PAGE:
A metallic element with the atomic symbol Mo, atomic number 42, and atomic weight 95.94. It is an essential trace element, being a component of the enzymes xanthine oxidase, aldehyde oxidase, and nitrate reductase. (From Dorland, 27th ed)
A rare, metallic element designated by the symbol, Ga, atomic number 31, and atomic weight 69.72.
A vasodilator used in the treatment of ANGINA PECTORIS. Its actions are similar to NITROGLYCERIN but with a slower onset of action.
A volatile vasodilator which relieves ANGINA PECTORIS by stimulating GUANYLATE CYCLASE and lowering cytosolic calcium. It is also sometimes used for TOCOLYSIS and explosives.
Elements of limited time intervals, contributing to particular results or situations.
Inorganic compounds that contain potassium as an integral part of the molecule.
A permanent ashen-gray discoloration of the skin, conjunctiva, and internal organs resulting from long-continued use of silver salts. (Dorland, 27th ed)
A vasodilator with general properties similar to NITROGLYCERIN but with a more prolonged duration of action. (From Martindale, The Extra Pharmacopoeia, 30th ed, p1025)
The usually underground portions of a plant that serve as support, store food, and through which water and mineral nutrients enter the plant. (From American Heritage Dictionary, 1982; Concise Dictionary of Biology, 1990)
A free radical gas produced endogenously by a variety of mammalian cells, synthesized from ARGININE by NITRIC OXIDE SYNTHASE. Nitric oxide is one of the ENDOTHELIUM-DEPENDENT RELAXING FACTORS released by the vascular endothelium and mediates VASODILATION. It also inhibits platelet aggregation, induces disaggregation of aggregated platelets, and inhibits platelet adhesion to the vascular endothelium. Nitric oxide activates cytosolic GUANYLATE CYCLASE and thus elevates intracellular levels of CYCLIC GMP.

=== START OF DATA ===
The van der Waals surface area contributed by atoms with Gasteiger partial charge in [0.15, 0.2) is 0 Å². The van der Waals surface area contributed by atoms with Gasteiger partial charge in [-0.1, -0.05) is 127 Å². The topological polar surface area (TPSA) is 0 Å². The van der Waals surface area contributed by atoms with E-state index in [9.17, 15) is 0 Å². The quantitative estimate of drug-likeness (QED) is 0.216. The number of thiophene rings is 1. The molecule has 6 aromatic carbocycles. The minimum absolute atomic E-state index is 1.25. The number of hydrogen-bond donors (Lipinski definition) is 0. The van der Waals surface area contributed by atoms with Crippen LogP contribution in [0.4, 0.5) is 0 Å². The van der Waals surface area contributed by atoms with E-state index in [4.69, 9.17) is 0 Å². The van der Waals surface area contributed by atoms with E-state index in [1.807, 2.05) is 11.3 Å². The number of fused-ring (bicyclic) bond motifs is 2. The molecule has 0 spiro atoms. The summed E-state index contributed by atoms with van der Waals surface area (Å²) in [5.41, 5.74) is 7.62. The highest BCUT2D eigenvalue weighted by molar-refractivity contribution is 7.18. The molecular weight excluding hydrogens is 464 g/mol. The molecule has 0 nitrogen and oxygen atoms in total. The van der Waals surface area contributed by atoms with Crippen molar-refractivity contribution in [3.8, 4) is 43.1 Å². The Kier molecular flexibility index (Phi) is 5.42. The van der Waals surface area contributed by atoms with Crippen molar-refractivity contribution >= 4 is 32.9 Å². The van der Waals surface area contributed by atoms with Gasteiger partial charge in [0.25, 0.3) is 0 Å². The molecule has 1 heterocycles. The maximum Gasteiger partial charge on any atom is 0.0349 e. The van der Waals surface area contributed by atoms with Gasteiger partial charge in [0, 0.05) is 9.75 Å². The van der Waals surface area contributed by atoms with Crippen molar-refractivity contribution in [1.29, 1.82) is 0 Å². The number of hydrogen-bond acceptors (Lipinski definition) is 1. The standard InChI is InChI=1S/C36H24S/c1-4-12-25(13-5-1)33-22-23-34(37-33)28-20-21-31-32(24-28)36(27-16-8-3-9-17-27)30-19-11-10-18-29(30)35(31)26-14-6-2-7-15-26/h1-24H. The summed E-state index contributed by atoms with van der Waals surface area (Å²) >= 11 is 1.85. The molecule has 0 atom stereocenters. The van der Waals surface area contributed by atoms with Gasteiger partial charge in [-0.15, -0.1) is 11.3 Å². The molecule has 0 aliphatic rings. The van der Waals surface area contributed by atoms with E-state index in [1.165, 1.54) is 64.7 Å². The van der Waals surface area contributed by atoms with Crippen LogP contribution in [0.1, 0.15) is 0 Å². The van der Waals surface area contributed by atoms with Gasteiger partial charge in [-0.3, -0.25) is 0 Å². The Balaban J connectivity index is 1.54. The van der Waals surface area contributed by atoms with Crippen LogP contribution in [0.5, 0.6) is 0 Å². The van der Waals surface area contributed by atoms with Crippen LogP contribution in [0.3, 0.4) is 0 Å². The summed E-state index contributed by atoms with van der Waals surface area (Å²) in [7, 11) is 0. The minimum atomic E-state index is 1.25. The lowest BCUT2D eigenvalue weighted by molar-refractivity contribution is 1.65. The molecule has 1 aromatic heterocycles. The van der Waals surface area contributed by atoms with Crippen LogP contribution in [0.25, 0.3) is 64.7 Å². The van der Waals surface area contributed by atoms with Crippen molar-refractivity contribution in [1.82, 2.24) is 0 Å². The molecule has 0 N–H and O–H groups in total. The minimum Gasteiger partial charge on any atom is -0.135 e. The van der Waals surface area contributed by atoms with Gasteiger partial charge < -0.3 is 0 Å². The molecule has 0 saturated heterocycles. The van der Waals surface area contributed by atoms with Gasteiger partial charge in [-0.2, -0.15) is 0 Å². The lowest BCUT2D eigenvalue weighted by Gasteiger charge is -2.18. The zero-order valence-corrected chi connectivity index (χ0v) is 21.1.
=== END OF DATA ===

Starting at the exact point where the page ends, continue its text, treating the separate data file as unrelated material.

Substances or mixtures that are added to the soil to supply nutrients or to make available nutrients already present in the soil, in order to increase plant growth and productivity.
A chemical reaction in which an electron is transferred from one molecule to another. The electron-donating molecule is the reducing agent or reductant; the electron-accepting molecule is the oxidizing agent or oxidant. Reducing and oxidizing agents function as conjugate reductant-oxidant pairs or redox pairs (Lehninger, Principles of Biochemistry, 1982, p471).
Nitrate reduction process generally mediated by anaerobic bacteria by which nitrogen available to plants is converted to a gaseous form and lost from the soil or water column. It is a part of the nitrogen cycle.
Compounds of silver and proteins used as topical anti-infective agents.
Nitric acid (HNO3). A colorless liquid that is used in the manufacture of inorganic and organic nitrates and nitro compounds for fertilizers, dye intermediates, explosives, and many different organic chemicals. Continued exposure to vapor may cause chronic bronchitis; chemical pneumonitis may occur. (From Merck Index, 11th ed)
An enzyme that catalyzes the oxidation of nitrite to nitrate in the presence of NADP+. It is a FLAVOPROTEIN that contains IRON and MOLYBDENUM. This enzyme was formerly classified as EC and should not be confused with the enzyme NITRATE REDUCTASE (NAD(P)H).
Inorganic compounds that contain nitrogen as an integral part of the molecule.
Progressive diminution of the susceptibility of a human or animal to the effects of a drug, resulting from its continued administration. It should be differentiated from DRUG RESISTANCE wherein an organism, disease, or tissue fails to respond to the intended effectiveness of a chemical or drug. It should also be differentiated from MAXIMUM TOLERATED DOSE and NO-OBSERVED-ADVERSE-EFFECT LEVEL.